Social Studies

A City Streetscape, a Friendly Struggle, and a Spanish Community

The darkness at the heart of flamenco—the guitars, the wail of gypsy voices in cante jondo, the coiling wrists, the angry feet and curving backs—never fails to entrance an audience. In the second half of Lorca's 1986 Luz y Sombra, the enchantress of Andalusian folklore, La Petenera, becomes Death. La Meira and Fermín Calvo de Mora are thrilling—she wielding her long rustling train, her shawl, her seductive wiles; he entranced, emboldened, then increasingly terrified. His heelwork speaks of panic, hers of remorseless stalking. After he has finally fallen, she drags her skirt slowly across his inert body.

Flamenco Vivo Carlota Santana at the Joyce: Still dazzling at 30
photo: Richard Termine
Flamenco Vivo Carlota Santana at the Joyce: Still dazzling at 30

Details

Magnetic Laboratorium
Lower East Side
May 29 through June 1

Mob Productions
Joyce Soho
June 5 through 7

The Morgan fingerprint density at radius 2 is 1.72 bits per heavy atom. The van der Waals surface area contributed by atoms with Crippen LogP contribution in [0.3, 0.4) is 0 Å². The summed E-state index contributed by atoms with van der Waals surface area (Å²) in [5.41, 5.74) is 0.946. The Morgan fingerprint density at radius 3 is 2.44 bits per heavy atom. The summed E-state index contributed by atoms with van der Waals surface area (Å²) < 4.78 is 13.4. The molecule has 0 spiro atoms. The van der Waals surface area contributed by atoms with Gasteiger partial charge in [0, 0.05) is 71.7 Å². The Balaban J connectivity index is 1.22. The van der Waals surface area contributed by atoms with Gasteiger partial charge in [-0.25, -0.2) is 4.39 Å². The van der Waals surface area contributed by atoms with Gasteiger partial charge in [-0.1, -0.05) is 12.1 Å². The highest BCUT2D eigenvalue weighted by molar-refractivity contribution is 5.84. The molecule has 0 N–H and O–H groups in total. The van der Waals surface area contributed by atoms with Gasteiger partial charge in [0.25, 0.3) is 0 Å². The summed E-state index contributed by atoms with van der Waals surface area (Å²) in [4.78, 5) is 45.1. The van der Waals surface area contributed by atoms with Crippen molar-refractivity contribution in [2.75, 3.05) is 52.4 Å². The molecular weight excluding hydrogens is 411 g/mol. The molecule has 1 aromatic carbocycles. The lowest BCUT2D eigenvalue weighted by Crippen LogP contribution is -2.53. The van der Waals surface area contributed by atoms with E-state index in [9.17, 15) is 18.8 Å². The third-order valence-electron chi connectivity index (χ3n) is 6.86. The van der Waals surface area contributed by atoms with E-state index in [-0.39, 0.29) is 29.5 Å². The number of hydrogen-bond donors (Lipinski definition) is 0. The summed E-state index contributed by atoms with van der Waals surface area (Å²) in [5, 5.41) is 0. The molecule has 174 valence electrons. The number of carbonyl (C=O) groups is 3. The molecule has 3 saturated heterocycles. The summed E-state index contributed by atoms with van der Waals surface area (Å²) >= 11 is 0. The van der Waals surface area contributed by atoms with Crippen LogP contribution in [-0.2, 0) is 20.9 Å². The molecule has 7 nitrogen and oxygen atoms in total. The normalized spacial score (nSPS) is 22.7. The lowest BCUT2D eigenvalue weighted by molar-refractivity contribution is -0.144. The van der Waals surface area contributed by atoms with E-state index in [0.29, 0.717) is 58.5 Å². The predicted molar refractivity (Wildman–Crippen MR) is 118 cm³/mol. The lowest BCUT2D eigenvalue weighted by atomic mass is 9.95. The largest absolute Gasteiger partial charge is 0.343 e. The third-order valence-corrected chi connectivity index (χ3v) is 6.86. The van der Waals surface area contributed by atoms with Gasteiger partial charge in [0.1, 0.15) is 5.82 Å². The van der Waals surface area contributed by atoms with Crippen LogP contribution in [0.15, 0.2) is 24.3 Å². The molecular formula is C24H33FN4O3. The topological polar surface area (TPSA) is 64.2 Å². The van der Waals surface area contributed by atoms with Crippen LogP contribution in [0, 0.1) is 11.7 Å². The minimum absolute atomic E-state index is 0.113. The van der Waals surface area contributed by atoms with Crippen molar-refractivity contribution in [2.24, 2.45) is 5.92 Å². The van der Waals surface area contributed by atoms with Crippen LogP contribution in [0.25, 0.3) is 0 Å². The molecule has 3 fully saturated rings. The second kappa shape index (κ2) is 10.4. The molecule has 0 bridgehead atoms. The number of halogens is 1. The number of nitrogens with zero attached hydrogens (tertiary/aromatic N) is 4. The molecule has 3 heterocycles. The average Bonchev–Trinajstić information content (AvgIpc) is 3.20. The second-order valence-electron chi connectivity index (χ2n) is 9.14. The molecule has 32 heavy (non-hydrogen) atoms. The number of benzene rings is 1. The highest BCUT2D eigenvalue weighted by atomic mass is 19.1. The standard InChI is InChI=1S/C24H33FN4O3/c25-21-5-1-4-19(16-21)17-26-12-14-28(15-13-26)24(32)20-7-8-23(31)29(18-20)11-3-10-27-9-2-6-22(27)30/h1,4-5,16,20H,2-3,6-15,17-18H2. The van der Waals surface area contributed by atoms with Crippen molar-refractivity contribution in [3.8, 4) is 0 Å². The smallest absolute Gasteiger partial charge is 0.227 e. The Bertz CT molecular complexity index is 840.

Flamenco Vivo Carlota Santana
Joyce Theater
June 10 through 15

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Hidalgo's new Bailes de Ida y Vuelta traces the influence of the diaspora of Spanish culture—with elements of Latin American, Caribbean, and African American jazz feeding back into flamenco music. There's lots of byplay in this café cantante of culture on the move. Barrels, bags, and boxes rearranged become tables and chairs. Porch rockers appear, straw hats are donned, shirts get looser. It's entertaining, if slightly confusing (the company's printed program, in general, gives skimpy information, particularly on matters of casting). I was especially taken with a brief passage for the company's four men (who include Zenón Ramos and Jairo Rodríguez), in which they turn their moderate-tempo foot rhythms into four-part counterpoint. Olé!

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